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Crappy cell phone pic (not sure why it is rotated 90 degrees?):

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post #7942 of 8368 Old 05-27-2014, 01:07 PM
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DNR does not "subdue" detail. It removes detail. That detail isn't still hiding behind-the-scenes in the image waiting for someone to pluck it out again. It's just gone.

Fair enough. So then what exactly is the difference between if I apply it after or before the darbee, if I'm going to lose it either way? Also, any ideas on which would leave me more bereft, a receiver or display with dnr enabled?

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post #7943 of 8368 Old 05-27-2014, 01:50 PM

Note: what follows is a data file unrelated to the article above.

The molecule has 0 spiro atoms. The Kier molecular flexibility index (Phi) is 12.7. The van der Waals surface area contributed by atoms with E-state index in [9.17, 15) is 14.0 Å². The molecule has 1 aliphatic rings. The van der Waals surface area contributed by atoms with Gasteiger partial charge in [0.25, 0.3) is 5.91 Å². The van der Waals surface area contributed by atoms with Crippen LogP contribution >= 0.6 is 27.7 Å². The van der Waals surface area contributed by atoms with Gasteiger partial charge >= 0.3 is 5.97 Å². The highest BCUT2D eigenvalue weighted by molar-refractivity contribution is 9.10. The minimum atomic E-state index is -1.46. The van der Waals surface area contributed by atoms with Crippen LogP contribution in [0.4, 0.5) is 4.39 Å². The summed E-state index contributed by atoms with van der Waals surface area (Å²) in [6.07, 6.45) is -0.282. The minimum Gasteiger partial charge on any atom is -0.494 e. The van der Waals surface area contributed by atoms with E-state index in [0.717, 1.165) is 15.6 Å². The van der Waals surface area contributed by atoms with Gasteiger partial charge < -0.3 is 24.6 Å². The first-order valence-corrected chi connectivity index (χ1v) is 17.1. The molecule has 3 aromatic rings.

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Probably the biggest difference in applying noise reduction before or after the Darblet is going to be which device applies the noise reduction and how good a job it does. That will depend on the processor used to apply the noise reduction and that means that there is probably not going to be a definitive answer that says apply it before or apply it after. If you have very good quality noise reduction that produces little in the way of artefacts in your source, and crappy aggressive noise reduction in your display, then it will probably be better to apply it in the source. If the quality of the noise reduction in source and display is the opposite of that, then it would probably be best to apply it after. The only thing you can use to determine the quality of the noise reduction is how it looks on your display, and that's also what you use to judge how much Darbee processing to apply. You're going to have to try it both ways and find out for yourself which you prefer because what someone with different source and display components to you says will have no relevance to what you can expect from your components.